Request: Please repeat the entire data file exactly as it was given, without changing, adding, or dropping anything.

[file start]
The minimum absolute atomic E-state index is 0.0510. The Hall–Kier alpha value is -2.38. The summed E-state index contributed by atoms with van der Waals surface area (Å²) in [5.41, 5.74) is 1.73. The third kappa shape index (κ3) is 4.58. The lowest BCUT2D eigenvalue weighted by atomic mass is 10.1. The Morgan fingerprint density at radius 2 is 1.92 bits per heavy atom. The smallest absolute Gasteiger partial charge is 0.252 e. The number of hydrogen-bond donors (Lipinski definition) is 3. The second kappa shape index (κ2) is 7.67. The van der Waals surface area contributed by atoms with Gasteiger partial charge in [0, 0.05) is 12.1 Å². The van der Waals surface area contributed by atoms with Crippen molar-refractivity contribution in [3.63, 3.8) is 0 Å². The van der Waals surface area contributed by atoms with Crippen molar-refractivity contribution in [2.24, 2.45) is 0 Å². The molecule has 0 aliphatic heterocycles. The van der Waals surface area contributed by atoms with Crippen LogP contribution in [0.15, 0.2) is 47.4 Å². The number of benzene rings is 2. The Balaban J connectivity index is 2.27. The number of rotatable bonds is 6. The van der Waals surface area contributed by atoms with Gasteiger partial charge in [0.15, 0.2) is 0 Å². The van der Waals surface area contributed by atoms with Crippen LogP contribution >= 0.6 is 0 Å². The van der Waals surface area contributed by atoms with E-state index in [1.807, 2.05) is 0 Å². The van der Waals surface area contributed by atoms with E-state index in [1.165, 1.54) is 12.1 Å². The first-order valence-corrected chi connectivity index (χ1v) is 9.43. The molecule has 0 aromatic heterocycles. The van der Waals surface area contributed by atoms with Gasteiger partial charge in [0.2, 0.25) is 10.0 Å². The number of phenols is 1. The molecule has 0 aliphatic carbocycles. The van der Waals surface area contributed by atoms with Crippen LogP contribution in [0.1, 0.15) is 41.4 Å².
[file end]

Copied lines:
The minimum absolute atomic E-state index is 0.0510. The Hall–Kier alpha value is -2.38. The summed E-state index contributed by atoms with van der Waals surface area (Å²) in [5.41, 5.74) is 1.73. The third kappa shape index (κ3) is 4.58. The lowest BCUT2D eigenvalue weighted by atomic mass is 10.1. The Morgan fingerprint density at radius 2 is 1.92 bits per heavy atom. The smallest absolute Gasteiger partial charge is 0.252 e. The number of hydrogen-bond donors (Lipinski definition) is 3. The second kappa shape index (κ2) is 7.67. The van der Waals surface area contributed by atoms with Gasteiger partial charge in [0, 0.05) is 12.1 Å². The van der Waals surface area contributed by atoms with Crippen molar-refractivity contribution in [3.63, 3.8) is 0 Å². The van der Waals surface area contributed by atoms with Crippen molar-refractivity contribution in [2.24, 2.45) is 0 Å². The molecule has 0 aliphatic heterocycles. The van der Waals surface area contributed by atoms with Crippen LogP contribution in [0.15, 0.2) is 47.4 Å². The number of benzene rings is 2. The Balaban J connectivity index is 2.27. The number of rotatable bonds is 6. The van der Waals surface area contributed by atoms with Gasteiger partial charge in [0.15, 0.2) is 0 Å². The van der Waals surface area contributed by atoms with Crippen LogP contribution >= 0.6 is 0 Å². The van der Waals surface area contributed by atoms with E-state index in [1.807, 2.05) is 0 Å². The van der Waals surface area contributed by atoms with E-state index in [1.165, 1.54) is 12.1 Å². The first-order valence-corrected chi connectivity index (χ1v) is 9.43. The molecule has 0 aromatic heterocycles. The van der Waals surface area contributed by atoms with Gasteiger partial charge in [0.2, 0.25) is 10.0 Å². The number of phenols is 1. The molecule has 0 aliphatic carbocycles. The van der Waals surface area contributed by atoms with Crippen LogP contribution in [0.1, 0.15) is 41.4 Å².